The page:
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You are browsing all posts tagged with the topic: dukkha

Vimalasara

Aug 05, 2013

The three marks of human existence

Three single ranunculus flowers on vintage backgroundWhen we turn our life over to the Dharma, we surrender to the teachings of the Buddha. What are those teachings? There are many, and I encourage you to explore and see what resonates for you. They are all doorways onto the path of liberation, freedom and a new understanding of happiness.

Perhaps one of the most accessible teachings is the three Laksanas (The three marks of human existence.) In brief;

Dukkha (unsatisfactoriness) – suffering comes up time and time and again in the Buddhist teachings, it is the back bone of the Four Noble truths – a teaching that connects all Buddhist traditions. The Buddha taught: …

Wildmind Meditation News

Jun 07, 2013

Mindfulness movement in the western world

july_7_2009_extravaganza__prediction__trueDr. Daya Hewapathirane, Lankaweb: Mindfulness is a technique that is integral to the Teachings of the Buddha. It is the seventh element of the Noble Eightfold Path which encapsulates the principal teachings of the Buddha. Mindfulness or ‘sati’ is a whole-body-and-mind awareness of the present moment. It is awareness of body, feelings, thoughts and phenomena that affect the body and mind. It is the detached observation of what is happening within us and around us in the present moment. Being fully mindful means being fully attentive to everything as-it-is, not reacting to or making judgments of what comes to your mind. In the practice…

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Bodhipaksa

May 12, 2013

What is suffering? (Day 31)

100 Days of LovingkindnessIn cultivating compassion we’re responding, with kindness, to the suffering we encounter in life — especially others’ suffering. And the essence of compassion is wishing that beings be free from suffering.

But what do we mean by suffering?

There’s an unfortunate tendency for us to think of suffering in grand terms: the person with terminal cancer or a broken leg, the refugee, the starving child in a third world country. So suffering seems to be a special event. But actually, all beings suffer. We all suffer, every day.

  • When you’re worrying what people think about you, you’re suffering.
  • When you feel resentful, you’re suffering.
  • When you’re impatient, you’re suffering.
  • When you’re embarrassed, you’re suffering.
  • When

Bodhipaksa

Mar 01, 2013

Using unhappiness as a mindfulness bell

Tibetan singing bowlI’ve noticed that I have a tendency not to notice that I’m suffering, and I suspect that a lot of other people do this too.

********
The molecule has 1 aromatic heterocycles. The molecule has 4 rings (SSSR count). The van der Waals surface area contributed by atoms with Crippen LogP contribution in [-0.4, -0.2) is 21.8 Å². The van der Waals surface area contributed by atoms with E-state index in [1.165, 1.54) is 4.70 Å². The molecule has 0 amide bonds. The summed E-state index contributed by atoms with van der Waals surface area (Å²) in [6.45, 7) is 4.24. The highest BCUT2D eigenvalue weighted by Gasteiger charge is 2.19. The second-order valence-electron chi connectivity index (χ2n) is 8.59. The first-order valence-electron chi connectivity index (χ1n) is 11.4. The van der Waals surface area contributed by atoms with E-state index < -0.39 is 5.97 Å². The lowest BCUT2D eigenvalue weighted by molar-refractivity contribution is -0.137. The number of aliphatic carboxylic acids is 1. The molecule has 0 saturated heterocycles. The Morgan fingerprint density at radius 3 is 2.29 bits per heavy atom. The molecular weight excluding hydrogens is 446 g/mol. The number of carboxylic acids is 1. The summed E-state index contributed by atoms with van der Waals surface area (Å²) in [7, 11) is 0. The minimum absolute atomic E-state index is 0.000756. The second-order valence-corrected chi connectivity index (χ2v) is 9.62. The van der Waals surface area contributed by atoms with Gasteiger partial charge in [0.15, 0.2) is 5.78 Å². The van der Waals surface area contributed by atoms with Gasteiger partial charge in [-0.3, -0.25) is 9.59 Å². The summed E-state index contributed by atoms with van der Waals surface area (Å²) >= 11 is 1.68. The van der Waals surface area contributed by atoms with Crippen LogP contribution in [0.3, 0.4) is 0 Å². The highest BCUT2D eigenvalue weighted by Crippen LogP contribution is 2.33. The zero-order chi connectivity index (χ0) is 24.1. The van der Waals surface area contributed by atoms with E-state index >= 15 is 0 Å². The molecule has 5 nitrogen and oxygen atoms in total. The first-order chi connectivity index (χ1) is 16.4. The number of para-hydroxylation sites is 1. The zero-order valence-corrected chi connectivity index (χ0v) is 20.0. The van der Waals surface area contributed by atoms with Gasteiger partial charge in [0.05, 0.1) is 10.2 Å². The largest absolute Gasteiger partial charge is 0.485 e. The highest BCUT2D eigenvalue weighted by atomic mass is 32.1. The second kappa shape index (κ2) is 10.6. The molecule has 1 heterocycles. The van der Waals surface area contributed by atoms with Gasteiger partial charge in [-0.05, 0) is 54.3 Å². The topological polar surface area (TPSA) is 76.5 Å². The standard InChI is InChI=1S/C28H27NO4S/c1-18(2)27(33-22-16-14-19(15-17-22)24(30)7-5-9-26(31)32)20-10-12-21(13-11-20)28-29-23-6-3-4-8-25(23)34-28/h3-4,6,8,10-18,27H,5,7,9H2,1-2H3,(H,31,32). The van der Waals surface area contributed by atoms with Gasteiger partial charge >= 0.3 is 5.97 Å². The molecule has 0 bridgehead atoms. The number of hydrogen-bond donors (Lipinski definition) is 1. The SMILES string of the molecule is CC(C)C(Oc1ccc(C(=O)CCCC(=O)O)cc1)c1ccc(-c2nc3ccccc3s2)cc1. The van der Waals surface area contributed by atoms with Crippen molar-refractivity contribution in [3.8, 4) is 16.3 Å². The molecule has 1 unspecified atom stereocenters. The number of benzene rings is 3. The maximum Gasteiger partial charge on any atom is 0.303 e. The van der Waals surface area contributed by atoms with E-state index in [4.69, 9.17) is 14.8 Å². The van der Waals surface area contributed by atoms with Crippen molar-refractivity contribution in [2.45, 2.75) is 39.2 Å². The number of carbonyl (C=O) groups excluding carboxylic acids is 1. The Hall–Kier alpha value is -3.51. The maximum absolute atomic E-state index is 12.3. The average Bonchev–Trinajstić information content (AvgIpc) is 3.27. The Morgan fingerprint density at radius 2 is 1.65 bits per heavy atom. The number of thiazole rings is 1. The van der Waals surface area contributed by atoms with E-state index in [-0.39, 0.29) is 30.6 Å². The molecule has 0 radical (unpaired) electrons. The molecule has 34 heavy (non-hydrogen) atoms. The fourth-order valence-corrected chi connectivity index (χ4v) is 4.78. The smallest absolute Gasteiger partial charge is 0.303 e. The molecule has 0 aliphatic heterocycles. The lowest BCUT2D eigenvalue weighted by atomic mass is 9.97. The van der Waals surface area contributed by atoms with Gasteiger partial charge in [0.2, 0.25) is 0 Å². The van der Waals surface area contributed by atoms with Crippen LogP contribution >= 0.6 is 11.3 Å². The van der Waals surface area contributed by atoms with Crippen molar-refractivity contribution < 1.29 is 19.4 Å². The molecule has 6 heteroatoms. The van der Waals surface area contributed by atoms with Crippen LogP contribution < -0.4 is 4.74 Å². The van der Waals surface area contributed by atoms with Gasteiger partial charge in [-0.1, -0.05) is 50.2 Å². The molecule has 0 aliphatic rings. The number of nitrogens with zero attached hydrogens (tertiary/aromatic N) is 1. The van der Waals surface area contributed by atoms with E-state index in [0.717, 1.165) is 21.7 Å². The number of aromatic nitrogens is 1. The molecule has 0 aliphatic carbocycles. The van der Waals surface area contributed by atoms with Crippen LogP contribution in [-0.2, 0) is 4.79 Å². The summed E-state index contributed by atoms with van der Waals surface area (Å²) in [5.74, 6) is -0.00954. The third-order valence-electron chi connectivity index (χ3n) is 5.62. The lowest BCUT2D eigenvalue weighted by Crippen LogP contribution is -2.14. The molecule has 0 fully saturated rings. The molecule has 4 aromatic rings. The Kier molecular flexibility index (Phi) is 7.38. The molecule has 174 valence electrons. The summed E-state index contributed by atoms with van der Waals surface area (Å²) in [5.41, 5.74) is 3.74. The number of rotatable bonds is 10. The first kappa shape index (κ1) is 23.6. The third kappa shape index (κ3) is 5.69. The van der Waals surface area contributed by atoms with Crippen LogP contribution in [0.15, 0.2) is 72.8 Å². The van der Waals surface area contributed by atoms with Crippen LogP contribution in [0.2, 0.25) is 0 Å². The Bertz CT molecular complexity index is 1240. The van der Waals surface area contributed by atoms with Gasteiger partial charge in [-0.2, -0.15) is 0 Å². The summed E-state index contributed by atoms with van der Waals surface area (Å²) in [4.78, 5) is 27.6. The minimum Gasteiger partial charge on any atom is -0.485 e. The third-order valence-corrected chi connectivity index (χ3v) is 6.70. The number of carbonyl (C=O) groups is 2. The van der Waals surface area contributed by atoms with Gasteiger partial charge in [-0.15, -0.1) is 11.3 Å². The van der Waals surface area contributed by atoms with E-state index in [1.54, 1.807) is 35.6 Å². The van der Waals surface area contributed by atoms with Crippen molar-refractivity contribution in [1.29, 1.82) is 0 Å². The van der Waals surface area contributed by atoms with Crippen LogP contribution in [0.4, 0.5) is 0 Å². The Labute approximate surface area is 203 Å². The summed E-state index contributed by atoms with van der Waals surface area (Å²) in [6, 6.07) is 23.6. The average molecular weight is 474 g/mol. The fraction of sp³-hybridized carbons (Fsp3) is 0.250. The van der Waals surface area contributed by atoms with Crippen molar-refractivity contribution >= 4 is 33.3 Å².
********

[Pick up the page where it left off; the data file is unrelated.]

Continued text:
When I get annoyed with someone, I’m suffering. When I crave an experience, I’m suffering. When I’m anxious, I’m suffering, and so on. In a way this may seem obvious, but actually very rarely do we find ourselves annoyed or craving or anxious and say to ourselves “I’m suffering right now.” We tend to focus more on the thing that’s annoying us, or that we want, or that we’re anxious about.

And so a lot of our suffering is “under the radar” and doesn’t get dealt …

Tara Brach

Nov 17, 2012

Suffering as a call to attention

True Refuge, published Jan 2013. Available at Amazon.com and Amazon.co.uk.
“Reality is always kinder than the stories we tell about it.” – Byron Katie

Can you imagine understanding, even loving, someone who belongs to a group of people responsible for killing your father, brother, or best friend? Can you imagine growing close to someone whose people have driven you from your home, humiliated your family, and turned you into a refugee in your own country?

Twenty-two teenage girls from Israel and Palestine were flown in to a camp in rural New Jersey, where they would live together in the face of these questions. As …

Rick Hanson PhD

Aug 29, 2012

Find stillness

Things keep changing. The clock ticks, the day unfolds, trees grow, leaves turn brown, hair turns gray, children grow up and leave home, attention skitters from this to that, the cookie is delicious but then it’s all gone, you’re mad about something for awhile and then get over it, consciousness streams on and on and on.

Many changes are certainly good. Most people are glad to put middle school behind them. I’m still happy about shifting thirty years ago from single to married. Painkillers, flush toilets, and the internet seem like pretty good ideas. It’s lovely to watch grass waving in the wind or a river passing. Fundamentally, …

Tara Brach

Aug 21, 2012

Finding true refuge

My earliest memories of being happy are of playing in the ocean. When our family began going to Cape Cod in the summer, the low piney woods, high dunes, and wide sweep of white sand felt like a true home. We spent hours at the beach, diving into the waves, body surfing, practicing somersaults underwater. Summer after summer, our house filled with friends and family—and later, with spouses and new children. It was a shared heaven. The smell of the air, the open sky, the ever-inviting sea made room for everything in my life—including whatever difficulties I was carrying in my heart.

Then came the morning some years ago …

Bodhipaksa

Jul 30, 2012

Three forms of suffering, reinterpreted

From time to time one of the teachings from the Buddhist tradition will niggle at me for one reason or another. Often it’s because my mind, on some level, is dissatisfied with the traditional interpretation.

Even some of the most common teachings of Buddhism, like the four foundations of mindfulness or the twelve links of dependent origination have sometimes struck me as being a bit off, and I’ve ended up reinterpreting them in a way that makes more sense to me.

This recently happened with a teaching on “Three forms of suffering (dukkha)” The traditional interpretations struck me as being a bit random, and I could feel that niggle deep in …